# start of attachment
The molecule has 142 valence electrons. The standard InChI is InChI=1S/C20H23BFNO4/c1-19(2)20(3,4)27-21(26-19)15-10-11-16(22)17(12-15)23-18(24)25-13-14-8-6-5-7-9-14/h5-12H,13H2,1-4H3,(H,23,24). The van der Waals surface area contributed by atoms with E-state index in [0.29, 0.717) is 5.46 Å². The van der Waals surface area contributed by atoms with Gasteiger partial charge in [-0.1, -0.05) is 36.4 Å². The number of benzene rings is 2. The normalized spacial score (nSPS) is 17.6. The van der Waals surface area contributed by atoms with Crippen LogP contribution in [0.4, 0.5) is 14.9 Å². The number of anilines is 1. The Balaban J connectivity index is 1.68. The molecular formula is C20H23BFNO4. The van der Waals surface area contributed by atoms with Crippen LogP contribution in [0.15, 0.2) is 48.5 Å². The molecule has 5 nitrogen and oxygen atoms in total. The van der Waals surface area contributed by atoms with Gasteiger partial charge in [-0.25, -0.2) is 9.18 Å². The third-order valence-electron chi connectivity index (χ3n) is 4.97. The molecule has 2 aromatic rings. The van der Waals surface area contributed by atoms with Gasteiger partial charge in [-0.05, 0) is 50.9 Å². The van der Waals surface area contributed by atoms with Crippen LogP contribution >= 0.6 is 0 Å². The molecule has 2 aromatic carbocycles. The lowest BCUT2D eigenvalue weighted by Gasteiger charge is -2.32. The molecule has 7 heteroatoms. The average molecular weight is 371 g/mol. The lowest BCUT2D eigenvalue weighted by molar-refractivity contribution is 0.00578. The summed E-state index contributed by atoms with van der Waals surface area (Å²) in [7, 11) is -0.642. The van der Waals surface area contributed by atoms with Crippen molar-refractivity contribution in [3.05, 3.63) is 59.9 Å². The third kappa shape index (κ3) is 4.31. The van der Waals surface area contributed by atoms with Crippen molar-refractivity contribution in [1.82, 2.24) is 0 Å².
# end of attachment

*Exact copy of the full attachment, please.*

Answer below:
The molecule has 142 valence electrons. The standard InChI is InChI=1S/C20H23BFNO4/c1-19(2)20(3,4)27-21(26-19)15-10-11-16(22)17(12-15)23-18(24)25-13-14-8-6-5-7-9-14/h5-12H,13H2,1-4H3,(H,23,24). The van der Waals surface area contributed by atoms with E-state index in [0.29, 0.717) is 5.46 Å². The van der Waals surface area contributed by atoms with Gasteiger partial charge in [-0.1, -0.05) is 36.4 Å². The number of benzene rings is 2. The normalized spacial score (nSPS) is 17.6. The van der Waals surface area contributed by atoms with Crippen LogP contribution in [0.4, 0.5) is 14.9 Å². The number of anilines is 1. The Balaban J connectivity index is 1.68. The molecular formula is C20H23BFNO4. The van der Waals surface area contributed by atoms with Crippen LogP contribution in [0.15, 0.2) is 48.5 Å². The molecule has 5 nitrogen and oxygen atoms in total. The van der Waals surface area contributed by atoms with Gasteiger partial charge in [-0.25, -0.2) is 9.18 Å². The third-order valence-electron chi connectivity index (χ3n) is 4.97. The molecule has 2 aromatic rings. The van der Waals surface area contributed by atoms with Gasteiger partial charge in [-0.05, 0) is 50.9 Å². The van der Waals surface area contributed by atoms with Crippen LogP contribution >= 0.6 is 0 Å². The molecule has 2 aromatic carbocycles. The lowest BCUT2D eigenvalue weighted by Gasteiger charge is -2.32. The molecule has 7 heteroatoms. The average molecular weight is 371 g/mol. The lowest BCUT2D eigenvalue weighted by molar-refractivity contribution is 0.00578. The summed E-state index contributed by atoms with van der Waals surface area (Å²) in [7, 11) is -0.642. The van der Waals surface area contributed by atoms with Crippen molar-refractivity contribution in [3.05, 3.63) is 59.9 Å². The third kappa shape index (κ3) is 4.31. The van der Waals surface area contributed by atoms with Crippen molar-refractivity contribution in [1.82, 2.24) is 0 Å².